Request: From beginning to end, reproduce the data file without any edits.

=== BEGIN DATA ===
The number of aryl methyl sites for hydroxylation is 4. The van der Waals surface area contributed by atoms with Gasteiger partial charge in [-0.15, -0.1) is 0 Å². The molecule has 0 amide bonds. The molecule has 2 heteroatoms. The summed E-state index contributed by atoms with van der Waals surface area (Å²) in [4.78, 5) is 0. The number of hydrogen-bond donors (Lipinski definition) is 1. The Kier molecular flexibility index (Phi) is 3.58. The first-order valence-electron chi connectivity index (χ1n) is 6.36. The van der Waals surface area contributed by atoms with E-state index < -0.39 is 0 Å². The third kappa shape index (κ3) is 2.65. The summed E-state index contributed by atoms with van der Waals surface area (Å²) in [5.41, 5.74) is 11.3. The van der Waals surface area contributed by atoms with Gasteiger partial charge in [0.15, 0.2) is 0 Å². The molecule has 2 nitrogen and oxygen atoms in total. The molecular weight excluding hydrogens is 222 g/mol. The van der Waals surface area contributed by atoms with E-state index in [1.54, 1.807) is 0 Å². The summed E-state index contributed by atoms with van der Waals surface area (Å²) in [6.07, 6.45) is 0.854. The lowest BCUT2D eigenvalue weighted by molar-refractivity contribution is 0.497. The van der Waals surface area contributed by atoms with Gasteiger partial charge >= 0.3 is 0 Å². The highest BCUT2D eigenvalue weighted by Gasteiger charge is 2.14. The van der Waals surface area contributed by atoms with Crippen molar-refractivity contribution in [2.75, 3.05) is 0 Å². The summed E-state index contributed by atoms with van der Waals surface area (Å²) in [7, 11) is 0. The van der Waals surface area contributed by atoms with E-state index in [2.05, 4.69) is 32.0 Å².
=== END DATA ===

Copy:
The number of aryl methyl sites for hydroxylation is 4. The van der Waals surface area contributed by atoms with Gasteiger partial charge in [-0.15, -0.1) is 0 Å². The molecule has 0 amide bonds. The molecule has 2 heteroatoms. The summed E-state index contributed by atoms with van der Waals surface area (Å²) in [4.78, 5) is 0. The number of hydrogen-bond donors (Lipinski definition) is 1. The Kier molecular flexibility index (Phi) is 3.58. The first-order valence-electron chi connectivity index (χ1n) is 6.36. The van der Waals surface area contributed by atoms with E-state index < -0.39 is 0 Å². The third kappa shape index (κ3) is 2.65. The summed E-state index contributed by atoms with van der Waals surface area (Å²) in [5.41, 5.74) is 11.3. The van der Waals surface area contributed by atoms with Gasteiger partial charge in [0.15, 0.2) is 0 Å². The molecule has 2 nitrogen and oxygen atoms in total. The molecular weight excluding hydrogens is 222 g/mol. The van der Waals surface area contributed by atoms with E-state index in [1.54, 1.807) is 0 Å². The summed E-state index contributed by atoms with van der Waals surface area (Å²) in [6.07, 6.45) is 0.854. The lowest BCUT2D eigenvalue weighted by molar-refractivity contribution is 0.497. The van der Waals surface area contributed by atoms with Gasteiger partial charge >= 0.3 is 0 Å². The highest BCUT2D eigenvalue weighted by Gasteiger charge is 2.14. The van der Waals surface area contributed by atoms with Crippen molar-refractivity contribution in [2.75, 3.05) is 0 Å². The summed E-state index contributed by atoms with van der Waals surface area (Å²) in [7, 11) is 0. The van der Waals surface area contributed by atoms with E-state index in [2.05, 4.69) is 32.0 Å².